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Customer Review

2 of 3 people found the following review helpful
4.0 out of 5 stars An absorbing if flawed book, 13 July 2012
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This review is from: The Butcher's Theatre (Paperback)
I am a great fan of Jonathan Kellerman and have read all his books, including this one, a number of times. What do I like about The Butcher's Theatre? Well, the descriptions of Jerusalem for one; Kellerman really captures the sights, sounds and smells of the city. And I love the main character, Daniel Sharavi (who also appears in one of Kellerman's later books, `Survival of the Fittest'), and his family - the descriptions of Sharavi's wife Laura, his children and his father, Yehesqel, give their characters and their home life real substance and charm. I also liked Sharavi's friends, Gene and Luanne Brooker - the former a detective in LA (the character also appears in `Survival of the Fittest') who helps Sharavi track down the Grinning Man, who is butchering (literally) Arab women in an attempt to start a race war (much like Charles Manson and `Helter Skelter'; this theme also recurs in another of Kellerman's books, `Time Bomb'). We are given some insight into what drives the Grinning Man through his personal history, narrated from his point of view as a counterpoint to the police investigation in Israel.

So why only four stars? Well, I hate to say this, because I do admire Kellerman's writing in general, but what disturbed me about this book was the horribly racist attitude towards the Arabs. One would expect ambiguity because of Kellerman's background (he is Jewish, and his wife, Faye Kellerman - whose books I also love - writes about an orthodox Jewish detective in LA; I am entranced by her descriptions of Jewish home life at its best, as well as - occasionally - at its worst). But the extent of his prejudice is shocking in someone whose writing generally displays great compassion and tolerance. The Arabs in this book are reduced to stereotypes (lazy, deceitful, whining, contemptuous of women) - apart from the Arab detective, Daoud (who is a Christian - couldn't have a sympathetic Muslim character, could we?) the Arabs in this book display no redeeming characteristics. Kellerman trashes T.E. Lawrence's romanticised view of the Bedouin, yet Kellerman himself displays no real knowledge or understanding of them (as an antidote, one might try reading the work of westerners who have actually lived among the Bedouin, such as H.R.P. Dickson, or Wilfrid Thesiger, or Gertrude Bell, who entrusted her life to them many times in dangerous situations). I have Jewish friends, and I have Arab friends, and I love both cultures, so Kellerman's depiction of the Arabs is really painful for me. For a psychologist (Kellerman's profession before he turned to writing) Kellerman seems to have no insight into his own prejudices. Maybe he really believes Arabs are like that; heaven knows, Arabs have been portrayed negatively in American (and to a lesser extent British) culture for many decades. But Kellerman seems oblivious to the lesson the Nazis (and centuries of anti-Semitism and any other kind of racism before them) have taught us: demonise people, portray them as contemptible, and this provides one with an excuse for treating them badly. One of the characters in the book, the Israeli detective Schmeltzer, despises the Arabs for their ingratitude for all the Israelis have done for them. Say what? For real insight into how the Arab community is affected by local politics read the Omar Yussef mysteries by Matt Rees. You certainly won't find such insight in `The Butcher's Theatre'.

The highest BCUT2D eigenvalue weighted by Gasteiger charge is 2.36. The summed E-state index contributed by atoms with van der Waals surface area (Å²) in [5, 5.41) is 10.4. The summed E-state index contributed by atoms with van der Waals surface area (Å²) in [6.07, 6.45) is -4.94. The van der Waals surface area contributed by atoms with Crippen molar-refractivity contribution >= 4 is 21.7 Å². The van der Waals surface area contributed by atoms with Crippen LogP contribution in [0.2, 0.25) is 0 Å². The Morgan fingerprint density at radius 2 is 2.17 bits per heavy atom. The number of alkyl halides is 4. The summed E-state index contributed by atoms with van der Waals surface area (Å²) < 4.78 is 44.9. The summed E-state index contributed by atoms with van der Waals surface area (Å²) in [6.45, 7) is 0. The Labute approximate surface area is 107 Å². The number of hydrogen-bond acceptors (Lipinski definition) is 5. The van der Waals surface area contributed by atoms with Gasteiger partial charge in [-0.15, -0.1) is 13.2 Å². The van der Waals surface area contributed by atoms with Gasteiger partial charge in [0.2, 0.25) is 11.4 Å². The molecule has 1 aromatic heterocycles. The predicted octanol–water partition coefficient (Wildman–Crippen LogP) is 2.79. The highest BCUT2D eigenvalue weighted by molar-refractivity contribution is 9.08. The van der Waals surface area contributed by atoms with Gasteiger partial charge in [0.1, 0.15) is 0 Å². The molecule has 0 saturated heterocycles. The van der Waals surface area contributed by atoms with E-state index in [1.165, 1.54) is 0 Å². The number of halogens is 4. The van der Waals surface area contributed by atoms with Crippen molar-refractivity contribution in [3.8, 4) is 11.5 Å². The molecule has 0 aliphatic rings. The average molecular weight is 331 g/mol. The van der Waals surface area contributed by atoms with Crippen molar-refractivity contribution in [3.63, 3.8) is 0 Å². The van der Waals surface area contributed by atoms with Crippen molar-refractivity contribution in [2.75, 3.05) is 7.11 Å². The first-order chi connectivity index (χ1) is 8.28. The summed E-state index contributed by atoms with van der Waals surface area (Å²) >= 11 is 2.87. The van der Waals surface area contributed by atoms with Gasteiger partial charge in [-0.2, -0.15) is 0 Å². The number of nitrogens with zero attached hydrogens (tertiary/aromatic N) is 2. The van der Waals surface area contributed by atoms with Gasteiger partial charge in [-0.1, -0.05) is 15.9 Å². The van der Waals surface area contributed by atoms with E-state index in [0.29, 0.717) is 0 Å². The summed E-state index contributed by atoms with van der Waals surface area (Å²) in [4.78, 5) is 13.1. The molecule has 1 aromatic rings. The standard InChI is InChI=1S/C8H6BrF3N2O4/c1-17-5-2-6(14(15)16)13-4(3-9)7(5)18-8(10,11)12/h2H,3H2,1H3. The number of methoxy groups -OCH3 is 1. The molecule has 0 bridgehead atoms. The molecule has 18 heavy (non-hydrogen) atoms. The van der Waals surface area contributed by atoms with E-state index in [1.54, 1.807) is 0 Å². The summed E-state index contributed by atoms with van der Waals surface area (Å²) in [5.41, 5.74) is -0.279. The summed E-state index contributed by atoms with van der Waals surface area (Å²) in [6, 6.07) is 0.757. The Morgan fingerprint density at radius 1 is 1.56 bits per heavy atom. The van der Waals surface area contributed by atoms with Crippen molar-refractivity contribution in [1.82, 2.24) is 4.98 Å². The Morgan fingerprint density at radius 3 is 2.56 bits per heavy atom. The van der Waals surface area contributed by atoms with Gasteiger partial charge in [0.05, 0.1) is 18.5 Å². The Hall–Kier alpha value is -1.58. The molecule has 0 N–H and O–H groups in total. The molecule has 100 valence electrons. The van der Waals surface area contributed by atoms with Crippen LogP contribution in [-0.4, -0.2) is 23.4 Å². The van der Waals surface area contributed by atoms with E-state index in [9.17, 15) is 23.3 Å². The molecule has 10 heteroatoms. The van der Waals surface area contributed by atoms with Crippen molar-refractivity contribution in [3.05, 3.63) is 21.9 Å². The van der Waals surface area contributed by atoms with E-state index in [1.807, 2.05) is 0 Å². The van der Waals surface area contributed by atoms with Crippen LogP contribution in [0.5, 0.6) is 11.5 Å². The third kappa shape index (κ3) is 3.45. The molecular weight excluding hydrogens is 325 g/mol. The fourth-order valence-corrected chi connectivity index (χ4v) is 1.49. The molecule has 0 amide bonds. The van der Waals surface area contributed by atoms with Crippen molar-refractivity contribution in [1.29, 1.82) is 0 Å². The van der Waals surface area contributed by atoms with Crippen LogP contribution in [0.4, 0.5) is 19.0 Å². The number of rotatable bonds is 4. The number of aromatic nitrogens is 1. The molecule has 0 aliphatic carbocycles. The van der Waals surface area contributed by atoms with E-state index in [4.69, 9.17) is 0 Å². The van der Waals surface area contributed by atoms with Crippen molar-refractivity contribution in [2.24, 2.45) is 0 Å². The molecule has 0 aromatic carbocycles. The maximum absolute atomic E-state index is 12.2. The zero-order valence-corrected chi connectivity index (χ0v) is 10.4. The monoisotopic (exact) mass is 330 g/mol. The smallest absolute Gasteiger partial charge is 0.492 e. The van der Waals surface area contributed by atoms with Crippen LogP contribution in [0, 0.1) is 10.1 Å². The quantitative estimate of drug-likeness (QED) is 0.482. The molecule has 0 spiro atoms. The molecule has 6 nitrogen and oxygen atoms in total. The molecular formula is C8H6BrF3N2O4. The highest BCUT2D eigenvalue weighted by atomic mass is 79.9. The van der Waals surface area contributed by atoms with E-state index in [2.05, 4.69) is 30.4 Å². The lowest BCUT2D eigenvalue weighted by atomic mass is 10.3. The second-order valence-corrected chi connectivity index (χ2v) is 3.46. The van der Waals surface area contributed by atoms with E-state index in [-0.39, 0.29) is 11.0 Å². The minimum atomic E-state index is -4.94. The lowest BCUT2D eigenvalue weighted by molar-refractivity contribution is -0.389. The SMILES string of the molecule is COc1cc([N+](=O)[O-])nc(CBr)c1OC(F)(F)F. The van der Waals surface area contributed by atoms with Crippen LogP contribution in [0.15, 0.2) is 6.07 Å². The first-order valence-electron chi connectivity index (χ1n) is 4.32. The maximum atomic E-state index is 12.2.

True, the portrayal of the Jewish community is not all positive: the Hasidim (ultra-orthodox) in their more extreme forms also get a fair bit of kicking. But I feel the whole premise on which the book is based (the provocation of a race-war by a rabid anti-Semite) is weakened by the anti-Arab sentiments: we should care that both sides would suffer, not just one.

In spite of this, I still like this book. If you disregard the stereotypes as just that, this is a cracking good story. So in spite of my misgivings, I'd still recommend it to anyone who likes a good gory thriller.
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Initial post: 23 Jan 2016 16:04:44 GMT
K B. says:
I agree with this review, the book is excellent apart from the biased view of Arabs and Arab culture which is unfortunate coming from such an accomplished author.
Also his criticism of TE Lawrence's Seven Pillars of Wisdom is not valid, Lawrence had a deep and broad ranging experience of the desert tribes which I suspect Mr Kellerman does not. Also he refers to the book as The Seven Pillars of Wisdom rather than by it's correct title which is 'Seven Pillars of Wisdom', when criticising the book he might at least have got the title right.

I have worked and travelled widely in the Middle East and have yet to hear any such criticism of Lawrence's work, either by Arabs or Israelis as that which is attributed to Israelis in The Butcher's Theatre
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